Discussion Topics:

What can we do now as parents of young kids? What examples do you have within these categories?

  • Model a religious life for your kids 
  • Day to day rituals
  • Family traditions
  • Symbols/ images in your home 
  • Building relationships
  • Pray for your kids 
Other Resources

Discussion Follow-Up

We discussed how we should pray for our children while also continuing to grow in our own faith because we’ll never reach a state of perfection. We’ll always need to continue on our own journey and relationship with God and Jesus. While we can do this privately by ourselves or with our spouse in some daily ways, we also have to be intentional about including our children in prayer, teaching them how to pray, and being their leading examples of a faith-based life.

This may look like nightly prayers with them before bedtime, including them in your Bible reading, inviting them to join you in prayerful moments throughout the day, having conversations with God and Jesus, or asking them to accompany you in the rosary or daily devotional.

Although attending weekly Mass and the learning and implementing of our faith is non-negotiable, we have to be careful not to force them. We have to remember that we can’t make them have a real connection with God and our faith. We can only direct, guide, and mentor. When they come to us with questions, we must be available to them to answer to the best of our abilities, find out the answers from trusted sources, and to ask them open-ended questions that put the responsibility of their faith on them, not us.

We need to surround them with an atmosphere rooted in faith where God and Jesus are intricately woven into everyday life. We do this with the culture of our own family and our practices, faith-based entertainment or toys, holy water fonts and religious decor, Christian based groups and other Christian adults that can mirror our faith to them from an outside of the family perspective. They need these role models and peers to help them understand the faith more deeply and establish a support network for their own relationship with God.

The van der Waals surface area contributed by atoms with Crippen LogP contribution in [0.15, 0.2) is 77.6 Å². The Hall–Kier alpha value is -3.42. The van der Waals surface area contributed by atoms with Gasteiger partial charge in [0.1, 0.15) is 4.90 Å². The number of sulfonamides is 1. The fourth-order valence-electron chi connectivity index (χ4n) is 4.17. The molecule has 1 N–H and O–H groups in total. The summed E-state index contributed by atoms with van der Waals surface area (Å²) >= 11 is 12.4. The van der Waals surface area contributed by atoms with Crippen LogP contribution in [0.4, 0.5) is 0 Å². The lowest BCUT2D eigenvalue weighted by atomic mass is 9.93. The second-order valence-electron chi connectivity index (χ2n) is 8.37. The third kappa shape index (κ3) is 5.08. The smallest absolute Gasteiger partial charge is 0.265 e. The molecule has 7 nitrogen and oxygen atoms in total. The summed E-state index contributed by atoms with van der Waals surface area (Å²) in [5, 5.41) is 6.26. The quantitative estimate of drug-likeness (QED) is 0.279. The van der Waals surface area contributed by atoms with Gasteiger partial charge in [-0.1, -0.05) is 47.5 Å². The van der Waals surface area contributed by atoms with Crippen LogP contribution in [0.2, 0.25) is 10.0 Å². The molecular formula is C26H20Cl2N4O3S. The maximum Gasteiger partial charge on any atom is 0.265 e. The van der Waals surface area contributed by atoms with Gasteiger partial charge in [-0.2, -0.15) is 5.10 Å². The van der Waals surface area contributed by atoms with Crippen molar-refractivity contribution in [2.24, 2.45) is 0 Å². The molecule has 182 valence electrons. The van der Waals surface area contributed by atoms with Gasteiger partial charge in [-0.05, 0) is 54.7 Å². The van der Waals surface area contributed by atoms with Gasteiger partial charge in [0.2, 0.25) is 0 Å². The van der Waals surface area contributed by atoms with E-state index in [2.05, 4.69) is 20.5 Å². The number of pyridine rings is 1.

We cannot just entertain them with the thought of the faith or with faith-based things. We must present them with challenges. Challenge them to be kind to others. Challenge them to experience sacrifice for the good of others. Challenge them to be or service. Challenge them to love God with wild abandonment and to live out Jesus’ teachings to the best of their ability.

There is no perfect formula. There is no secret to success. The reality is that we do our best and trust God to lead our children to him just as he leads us to him every day. We just have to answer him, “yes.”

Published by Kira King

I’m Kira, a God-fearing do-it-yourselfer, homesteader, Go Dawgs-ing, animal loving kind of Savannah belle. My husband and I raise our daughter on 4 acres in Savannah, Georgia and are the proud owners of a menagerie of horses, dogs, cats, chickens, ducks, geese and a guinea. Life is a grand adventure, and we find simple joys and new purposes around every corner.